In 2005, the nursing and IT departments collaborated to implement a pilot of the Vocera system, which was intended to assess noise reduction, efficiency, and patient and staff satisfaction. A timeline and training curriculum was established and the components of the system were procured. The IT department ensured the infrastructure was in place to support Vocera, and they configured and validated the templates, imported them to the Vocera system, and coordinated the distribution of the product. The staff then went into the technical training phase, which was rolled out for unit Vocera administrators and both clinical and nonclinical staff.
Pilot Program Findings
Four months after the Vocera pilot program was implemented, a survey was distributed to 64 nursing staff, which yielded an 88% response rate. Of the respondents, 91% agreed or strongly agreed that there was a reduction in the disruption of overhead paging, 84% felt that the system improved communication among unit staff, and 82% said there was increased accessibility to other staff for bedside assistance. The staff also agreed that there was increased accessibility to coworkers during an emergency.
|Vocera System Features|
• Highly accurate, user independent speech recognition
• Call by name, function, or group
• Broadcast calling
• Push-to-talk mode
• Panic call groups
• Call blocking and call screening
• Conference calling and group messaging
• Call transfer and call forwarding
• Voice and text messaging with audio playback
• Biometric voiceprint verification
• Support of multiple geographic sites from a single centralized server
• Site-to-site calling
• Tiered administration
• Group-based user permission structure
DEVICE MANAGEMENT (optional)
• Patient monitoring systems
• Telemetry monitoring systems
• Staff assignment
• Supply management systems
B2000 COMMUNICATIONS BADGE
• Voice controlled
• Weighs less than 2 oz (53.9 g)
• Rechargeable lithium ion battery
• Do Not Disturb button
• OLED high-contrast display
• BioCote® antimicrobial coating
Based on the success of the Vocera pilot, a rollout of the system was planned in 2006 for all inpatient units. The nursing department developed policies and procedures for use of the system, including compliance for wearing the badge, signing badges in and out at the start and end of each shift, and compliance with HIPAA regulations. All staff had to attend a training session—no training meant no Vocera—and the staff were relieved of their clinical responsibilities during the training sessions.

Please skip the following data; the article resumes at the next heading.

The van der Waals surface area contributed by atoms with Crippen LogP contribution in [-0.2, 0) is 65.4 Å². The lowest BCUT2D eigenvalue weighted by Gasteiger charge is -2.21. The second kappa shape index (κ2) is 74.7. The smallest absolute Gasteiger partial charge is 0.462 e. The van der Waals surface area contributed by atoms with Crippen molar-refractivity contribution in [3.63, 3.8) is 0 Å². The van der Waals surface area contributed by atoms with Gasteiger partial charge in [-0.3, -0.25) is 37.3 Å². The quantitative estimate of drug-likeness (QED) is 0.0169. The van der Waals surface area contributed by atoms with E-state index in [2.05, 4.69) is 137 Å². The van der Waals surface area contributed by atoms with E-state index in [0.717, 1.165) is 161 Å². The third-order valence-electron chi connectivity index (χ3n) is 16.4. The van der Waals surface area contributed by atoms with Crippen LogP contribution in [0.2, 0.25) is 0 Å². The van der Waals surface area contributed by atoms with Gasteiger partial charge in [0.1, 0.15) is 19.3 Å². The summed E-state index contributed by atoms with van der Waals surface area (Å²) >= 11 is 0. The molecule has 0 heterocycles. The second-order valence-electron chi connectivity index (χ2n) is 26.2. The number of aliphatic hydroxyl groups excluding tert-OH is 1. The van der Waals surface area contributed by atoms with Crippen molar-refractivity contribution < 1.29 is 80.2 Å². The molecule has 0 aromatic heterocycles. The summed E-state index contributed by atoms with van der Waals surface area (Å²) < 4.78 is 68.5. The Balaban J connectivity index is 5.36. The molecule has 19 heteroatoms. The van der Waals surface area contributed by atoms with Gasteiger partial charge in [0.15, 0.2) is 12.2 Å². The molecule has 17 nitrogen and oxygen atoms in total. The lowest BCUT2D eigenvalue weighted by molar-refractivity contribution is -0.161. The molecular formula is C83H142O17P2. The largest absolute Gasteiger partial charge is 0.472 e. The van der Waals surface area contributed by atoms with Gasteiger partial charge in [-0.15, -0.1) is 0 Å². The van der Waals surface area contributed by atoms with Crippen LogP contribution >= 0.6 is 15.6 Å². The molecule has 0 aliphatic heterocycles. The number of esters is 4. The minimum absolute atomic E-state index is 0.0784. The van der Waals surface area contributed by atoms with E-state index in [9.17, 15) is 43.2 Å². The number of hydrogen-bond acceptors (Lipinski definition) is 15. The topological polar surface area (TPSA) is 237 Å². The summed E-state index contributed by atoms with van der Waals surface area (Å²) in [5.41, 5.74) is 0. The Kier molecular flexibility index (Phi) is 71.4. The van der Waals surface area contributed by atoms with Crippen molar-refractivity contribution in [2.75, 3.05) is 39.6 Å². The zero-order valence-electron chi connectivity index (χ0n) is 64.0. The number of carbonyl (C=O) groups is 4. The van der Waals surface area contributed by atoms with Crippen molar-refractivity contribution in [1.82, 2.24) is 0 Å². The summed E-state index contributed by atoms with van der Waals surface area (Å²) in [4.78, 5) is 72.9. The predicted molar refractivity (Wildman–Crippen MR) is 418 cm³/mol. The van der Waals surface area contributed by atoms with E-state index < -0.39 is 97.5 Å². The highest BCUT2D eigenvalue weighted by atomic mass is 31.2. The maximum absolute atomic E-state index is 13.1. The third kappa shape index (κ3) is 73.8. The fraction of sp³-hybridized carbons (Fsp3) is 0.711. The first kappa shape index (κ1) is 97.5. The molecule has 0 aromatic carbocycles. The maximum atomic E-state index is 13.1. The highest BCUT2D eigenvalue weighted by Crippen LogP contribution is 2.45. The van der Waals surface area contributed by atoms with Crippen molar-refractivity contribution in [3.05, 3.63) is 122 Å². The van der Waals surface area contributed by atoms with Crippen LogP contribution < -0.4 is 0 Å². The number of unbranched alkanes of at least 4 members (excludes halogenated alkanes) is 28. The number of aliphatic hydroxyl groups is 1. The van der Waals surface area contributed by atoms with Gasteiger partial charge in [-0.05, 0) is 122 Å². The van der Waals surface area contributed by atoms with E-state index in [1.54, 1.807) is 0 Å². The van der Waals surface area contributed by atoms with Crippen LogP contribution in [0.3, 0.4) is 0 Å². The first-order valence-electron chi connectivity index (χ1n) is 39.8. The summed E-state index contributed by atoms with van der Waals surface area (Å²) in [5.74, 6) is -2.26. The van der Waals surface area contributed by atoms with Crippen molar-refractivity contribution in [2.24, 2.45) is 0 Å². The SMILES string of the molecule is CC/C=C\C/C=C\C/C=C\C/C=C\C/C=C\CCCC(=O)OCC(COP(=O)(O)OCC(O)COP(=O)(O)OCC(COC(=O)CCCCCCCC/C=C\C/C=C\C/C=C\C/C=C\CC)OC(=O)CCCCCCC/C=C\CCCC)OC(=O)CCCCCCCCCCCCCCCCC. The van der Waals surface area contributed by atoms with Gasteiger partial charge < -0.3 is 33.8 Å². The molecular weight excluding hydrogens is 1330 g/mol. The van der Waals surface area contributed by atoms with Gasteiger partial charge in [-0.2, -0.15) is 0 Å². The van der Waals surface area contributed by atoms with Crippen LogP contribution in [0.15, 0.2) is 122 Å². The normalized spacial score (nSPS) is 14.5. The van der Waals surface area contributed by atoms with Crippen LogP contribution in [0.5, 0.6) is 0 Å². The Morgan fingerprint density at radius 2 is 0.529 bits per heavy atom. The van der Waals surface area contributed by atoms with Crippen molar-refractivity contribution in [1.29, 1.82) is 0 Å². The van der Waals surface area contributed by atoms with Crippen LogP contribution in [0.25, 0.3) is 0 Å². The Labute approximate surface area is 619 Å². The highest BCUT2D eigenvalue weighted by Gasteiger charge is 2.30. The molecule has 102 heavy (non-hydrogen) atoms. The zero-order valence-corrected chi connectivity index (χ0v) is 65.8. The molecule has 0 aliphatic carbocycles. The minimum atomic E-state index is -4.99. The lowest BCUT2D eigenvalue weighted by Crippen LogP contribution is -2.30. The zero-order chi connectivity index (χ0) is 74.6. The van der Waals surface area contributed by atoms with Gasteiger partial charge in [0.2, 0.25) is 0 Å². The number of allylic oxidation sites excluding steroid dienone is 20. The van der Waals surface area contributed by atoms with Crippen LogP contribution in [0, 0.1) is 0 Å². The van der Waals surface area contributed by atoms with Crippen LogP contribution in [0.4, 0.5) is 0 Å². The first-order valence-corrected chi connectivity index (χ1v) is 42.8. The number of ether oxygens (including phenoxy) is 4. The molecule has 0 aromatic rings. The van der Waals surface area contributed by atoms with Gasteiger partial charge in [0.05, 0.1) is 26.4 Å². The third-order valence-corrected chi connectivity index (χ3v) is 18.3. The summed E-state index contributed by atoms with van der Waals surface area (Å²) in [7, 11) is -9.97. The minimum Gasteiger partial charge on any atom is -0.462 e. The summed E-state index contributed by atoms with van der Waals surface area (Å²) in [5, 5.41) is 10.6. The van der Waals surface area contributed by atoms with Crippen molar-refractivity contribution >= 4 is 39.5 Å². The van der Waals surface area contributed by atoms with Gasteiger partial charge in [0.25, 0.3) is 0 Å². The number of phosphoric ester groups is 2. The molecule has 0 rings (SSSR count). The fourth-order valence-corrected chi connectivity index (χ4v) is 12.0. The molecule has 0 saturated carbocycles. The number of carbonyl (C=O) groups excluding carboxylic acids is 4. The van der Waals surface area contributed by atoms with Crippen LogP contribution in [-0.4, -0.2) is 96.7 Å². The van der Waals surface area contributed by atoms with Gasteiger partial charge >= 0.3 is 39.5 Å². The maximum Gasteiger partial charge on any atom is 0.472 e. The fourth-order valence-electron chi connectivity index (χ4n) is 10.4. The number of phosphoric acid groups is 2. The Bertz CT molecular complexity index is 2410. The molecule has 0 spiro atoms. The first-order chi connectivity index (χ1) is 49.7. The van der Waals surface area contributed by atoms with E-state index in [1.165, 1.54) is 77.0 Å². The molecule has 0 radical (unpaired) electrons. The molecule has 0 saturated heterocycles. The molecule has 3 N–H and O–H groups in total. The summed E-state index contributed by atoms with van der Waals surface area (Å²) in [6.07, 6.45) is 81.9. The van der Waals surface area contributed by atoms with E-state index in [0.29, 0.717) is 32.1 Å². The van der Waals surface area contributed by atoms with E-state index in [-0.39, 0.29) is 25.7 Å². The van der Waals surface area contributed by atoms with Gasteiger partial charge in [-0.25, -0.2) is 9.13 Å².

Once Vocera was fully rolled out for the inpatient units, we reviewed its potential in the outpatient setting. The outpatient nursing leadership and staff decided that the best use of this system would be in the chemotherapy units. In our multiple outpatient settings, the pharmacies are not contiguous to the chemotherapy units and there are runners who deliver chemotherapy and other drugs from the pharmacy to the units. We felt that Vocera would allow for improved communication among the treating nurses, the verification nurses, the pharmacists, and the runners. Further, use of the system would allow the eight ambulatory nurse leaders, who are located at various sites within a 13-block area of Manhattan, to communicate with staff and each other without having to leave their offices.
Where We are Today
Four years after our first pilot program, we are still using the Vocera communications system. We have found this system to reduce noise and disruptions, improve workflow by reducing step in the communications process, and, most importantly, to allow nurses to spend more time taking care of patients. Vocera has also been useful during emergency drills because it allows information sharing and updates among leadership and the nursing units. We are currently examining the optional device management feature for the system (see Vocera system features below), which would allow Vocera to receive alarms from ventilators, nurse call systems, and telemetry systems, all of which would lead to increased patient safety.
Gay F. Bailey, RN, MBA, OCN, director of nursing ambulatory services, Memorial Sloan-Kettering Cancer Center, New York City